BADGERS in Gloucestershire are to be exposed to excruciating injuries and immense suffering if the proposed cull goes ahead, new information reveals.

The pilot cull is due to start any time from tomorrow onwards at undisclosed locations in West Gloucestershire and Somerset and the Department for Environment, Food and Rural Affairs (DEFRA) has now revealed that some animals are likely to be shot but not instantly killed.

A document released by the department, following a freedom of information request by Humane Society UK, shows they concede injured badgers will experience massive bleeding, hyperventilation and shock with many eventually dying of secondary infection or starvation.

The cull will determine whether it is a useful tool in eradicating tuberculosis in cattle but has attracted fierce opposition, with more than 222,000 people signing a petition calling on the government to stop it.

The document also reveals that the theory for the humane killing of badgers is based on studies carried out on the culling of other animals, including whales.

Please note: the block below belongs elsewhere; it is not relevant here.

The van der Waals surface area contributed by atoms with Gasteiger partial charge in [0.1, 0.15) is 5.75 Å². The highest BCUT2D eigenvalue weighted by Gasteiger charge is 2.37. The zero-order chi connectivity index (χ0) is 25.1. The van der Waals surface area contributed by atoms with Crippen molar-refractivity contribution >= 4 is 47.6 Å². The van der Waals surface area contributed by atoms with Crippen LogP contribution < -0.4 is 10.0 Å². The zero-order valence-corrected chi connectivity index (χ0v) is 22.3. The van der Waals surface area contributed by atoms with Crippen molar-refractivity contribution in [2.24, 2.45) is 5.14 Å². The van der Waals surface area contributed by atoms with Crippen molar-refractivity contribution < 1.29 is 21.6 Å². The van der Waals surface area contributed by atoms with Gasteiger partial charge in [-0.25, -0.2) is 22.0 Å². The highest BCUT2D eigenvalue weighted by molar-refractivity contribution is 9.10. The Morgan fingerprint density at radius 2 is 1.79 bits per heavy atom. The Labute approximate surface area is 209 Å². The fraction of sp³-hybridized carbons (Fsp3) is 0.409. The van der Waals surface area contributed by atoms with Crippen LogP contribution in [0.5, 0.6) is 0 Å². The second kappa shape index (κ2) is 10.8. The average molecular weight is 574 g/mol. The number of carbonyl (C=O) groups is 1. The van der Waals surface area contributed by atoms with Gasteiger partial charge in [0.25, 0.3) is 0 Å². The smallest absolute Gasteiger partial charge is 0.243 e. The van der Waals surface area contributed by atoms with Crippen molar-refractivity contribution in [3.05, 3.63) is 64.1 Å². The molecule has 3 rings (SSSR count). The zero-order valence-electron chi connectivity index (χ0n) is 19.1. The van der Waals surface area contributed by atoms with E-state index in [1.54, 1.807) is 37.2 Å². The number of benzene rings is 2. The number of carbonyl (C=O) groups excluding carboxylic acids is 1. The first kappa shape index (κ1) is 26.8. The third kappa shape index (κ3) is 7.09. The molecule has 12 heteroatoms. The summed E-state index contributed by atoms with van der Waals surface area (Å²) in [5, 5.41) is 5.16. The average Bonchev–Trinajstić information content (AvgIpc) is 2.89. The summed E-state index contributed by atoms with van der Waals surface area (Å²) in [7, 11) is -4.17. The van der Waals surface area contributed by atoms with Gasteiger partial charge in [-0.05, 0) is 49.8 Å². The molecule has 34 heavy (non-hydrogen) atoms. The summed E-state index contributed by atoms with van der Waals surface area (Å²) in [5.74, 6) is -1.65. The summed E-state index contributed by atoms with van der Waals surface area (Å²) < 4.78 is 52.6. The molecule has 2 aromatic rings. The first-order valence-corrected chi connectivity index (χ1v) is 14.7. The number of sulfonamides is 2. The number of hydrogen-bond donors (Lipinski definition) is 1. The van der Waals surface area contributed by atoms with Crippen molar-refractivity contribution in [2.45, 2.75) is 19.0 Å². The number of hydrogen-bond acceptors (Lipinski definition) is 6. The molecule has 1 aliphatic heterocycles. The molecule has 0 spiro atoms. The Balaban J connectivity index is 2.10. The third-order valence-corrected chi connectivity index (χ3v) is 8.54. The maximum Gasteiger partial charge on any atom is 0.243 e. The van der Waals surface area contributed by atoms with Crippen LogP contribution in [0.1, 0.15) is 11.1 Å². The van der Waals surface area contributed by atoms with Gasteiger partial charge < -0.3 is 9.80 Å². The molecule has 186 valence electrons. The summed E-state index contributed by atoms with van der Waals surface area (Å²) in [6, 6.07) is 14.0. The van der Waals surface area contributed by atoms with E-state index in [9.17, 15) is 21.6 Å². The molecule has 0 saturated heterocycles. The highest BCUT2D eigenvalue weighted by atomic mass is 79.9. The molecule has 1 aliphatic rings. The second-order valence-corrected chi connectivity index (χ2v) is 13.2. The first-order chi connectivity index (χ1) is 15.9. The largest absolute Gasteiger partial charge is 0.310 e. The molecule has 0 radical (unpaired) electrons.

“Killing a large whale with a harpoon to the brain has nothing whatsoever to do with shooting a badger in the chest with a rifle or shotgun in the pitch dark in the middle of a wood,” said Mark Jones, director of HSI UK.

“This document provides a shocking insight into the cruel fate that awaits England’s badgers – a dreadful massacre made all the more horrific because it has no basis whatsoever in science,” he said.

However, DEFRA have said every precaution has been taken to ensure that the cull is carried out humanely.

“The design of the study to assess humaneness of the badger culling pilots has been overseen by an independent expert panel, which includes expertise in animal welfare, badger ecology and wildlife population management,” said a spokesman.

DEFRA was also keen to dispute claims made by HSI UK that the cull would be carried out by inexperienced huntsmen, resulting in a lack of clean badger kills.

“All marksmen are required to pass a government training course and must adhere to best practice guidance to ensure they carry out the cull in a humane way.”

The RSPCA, which estimates that more than 70 per cent of the badger population will be wiped out, believes that the facts used to justify the cull are fictitious.

RSPCA chief executive Gavin Grant said: “There are many myths in circulation about badgers and bovine TB being used to justify the cull.

“They are unscientific, dangerously inaccurate and need to be exposed.”

Officials at the RSPCA have revealed that bovine TB in Northern Ireland has reduced without a cull - something they believe the government has overlooked.

“The cull will not help the cattle. Only a full vaccination of badgers and cattle compared with better bio-security on farms can do that,” said Mr Grant.

London Against the Cull, a protest march in the capital, will take place tomorrow Saturday, June 1.